viviparity


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Related to viviparity: territoriality, ovoviviparity

vi·vip·a·rous

 (vī-vĭp′ər-əs, vĭ-)
adj.
1. Zoology Giving birth to living offspring that develop within the mother's body. Most mammals and some other animals are viviparous.
2. Botany
a. Germinating or producing seeds that germinate before becoming detached from the parent plant, as in the mangrove.
b. Producing bulbils or new plants rather than seed, as in the tiger lily.

[From Latin vīviparus : vīvus, alive; see gwei- in Indo-European roots + -parus, -parous.]

vi′vi·par′i·ty (vī′və-păr′ĭ-tē, vĭv′ə-) n.
vi·vip′a·rous·ly adv.
American Heritage® Dictionary of the English Language, Fifth Edition. Copyright © 2016 by Houghton Mifflin Harcourt Publishing Company. Published by Houghton Mifflin Harcourt Publishing Company. All rights reserved.
Translations
viviparità
References in periodicals archive ?
It has a yolk sac viviparity mode of reproduction and has been reported to carry as many as 300 pups (Joung et al., 1996).
In viviparity, at 5 weeks, the midgut and allantoic membrane, as primordia of the small intestine and bladder, form a continued alveus with the hindgut and cloaca.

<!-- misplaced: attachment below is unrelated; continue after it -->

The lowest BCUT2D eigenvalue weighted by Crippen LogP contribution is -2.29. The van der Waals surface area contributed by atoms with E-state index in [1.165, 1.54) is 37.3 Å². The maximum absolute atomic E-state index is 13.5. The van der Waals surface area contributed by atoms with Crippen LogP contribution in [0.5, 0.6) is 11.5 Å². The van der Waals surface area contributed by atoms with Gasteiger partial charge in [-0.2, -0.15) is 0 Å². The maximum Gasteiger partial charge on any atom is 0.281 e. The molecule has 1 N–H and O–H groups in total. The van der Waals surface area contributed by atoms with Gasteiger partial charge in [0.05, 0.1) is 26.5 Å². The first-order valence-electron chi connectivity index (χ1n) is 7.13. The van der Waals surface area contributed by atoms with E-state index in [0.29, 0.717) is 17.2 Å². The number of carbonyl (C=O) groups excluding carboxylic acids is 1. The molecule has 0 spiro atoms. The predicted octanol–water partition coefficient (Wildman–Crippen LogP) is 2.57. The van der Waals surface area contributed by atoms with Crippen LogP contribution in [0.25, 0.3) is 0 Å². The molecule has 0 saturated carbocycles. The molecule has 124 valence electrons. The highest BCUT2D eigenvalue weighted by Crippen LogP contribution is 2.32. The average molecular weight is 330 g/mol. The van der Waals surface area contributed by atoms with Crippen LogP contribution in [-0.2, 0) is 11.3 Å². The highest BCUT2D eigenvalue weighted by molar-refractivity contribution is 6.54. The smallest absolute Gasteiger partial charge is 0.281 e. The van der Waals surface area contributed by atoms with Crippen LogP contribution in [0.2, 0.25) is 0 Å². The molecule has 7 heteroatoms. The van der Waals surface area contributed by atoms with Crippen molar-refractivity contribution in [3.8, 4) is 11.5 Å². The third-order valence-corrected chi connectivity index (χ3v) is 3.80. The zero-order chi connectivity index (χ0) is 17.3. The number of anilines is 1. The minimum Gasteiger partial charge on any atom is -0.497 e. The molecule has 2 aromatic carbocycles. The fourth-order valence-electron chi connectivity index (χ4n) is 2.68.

Fish viviparity: Diversity, biogeography, and conservation.
Some immunological and endocrineological problems raised by the evolution of viviparity in vertebrates.
(25) A series of knockout mouse studies on these genes has gathered persuasive evidence that at least some of these genes are essential in the current form of the developmental and reproductive systems, which suggests that they made critical contributions to mammalian evolution in a variety of ways, such as the establishment of viviparity (22-26) and presumably certain sophisticated brain functions.
This genus inhabits mainly lowland forests and evolved with a group of specializations related to viviparity, which are unique among reptiles and convergent only with placental mammals: a long period of gestation (9 to 12 months) and microlecithal eggs (0.92.2 mm) with a highly placentotrophic nutritional pattern (Blackburn & Vitt 1992; Blackburn 1993; Jerez & Ramirez 2001, 2003).
Mangroves get around this problem by developing a system of reproduction called viviparity, where seeds stay on the tree longer and store nutrients needed for rapid establishment and growth once they leave the 'parent' tree.
The literature in the area of evolutionary psychology suggests that, compared to males, viviparity and the development of the placenta placed an important burden of time and energy in females [106].
Convergent evolution of viviparity, matrotrophy, and specializations for fetal nutrition in reptiles and other vertebrates.
Heisermann, "Regulation of vitellogenesis in reptiles: correlations with oviparity and viviparity," in Proceedings of the 9th International Symposium on Comparative Endocrinology, Current Trends in Comparative Endocrinology, pp.
Shine, "Reptilian viviparity in cold climates: testing the assumptions of an evolutionary hypothesis," Oecologia, vol.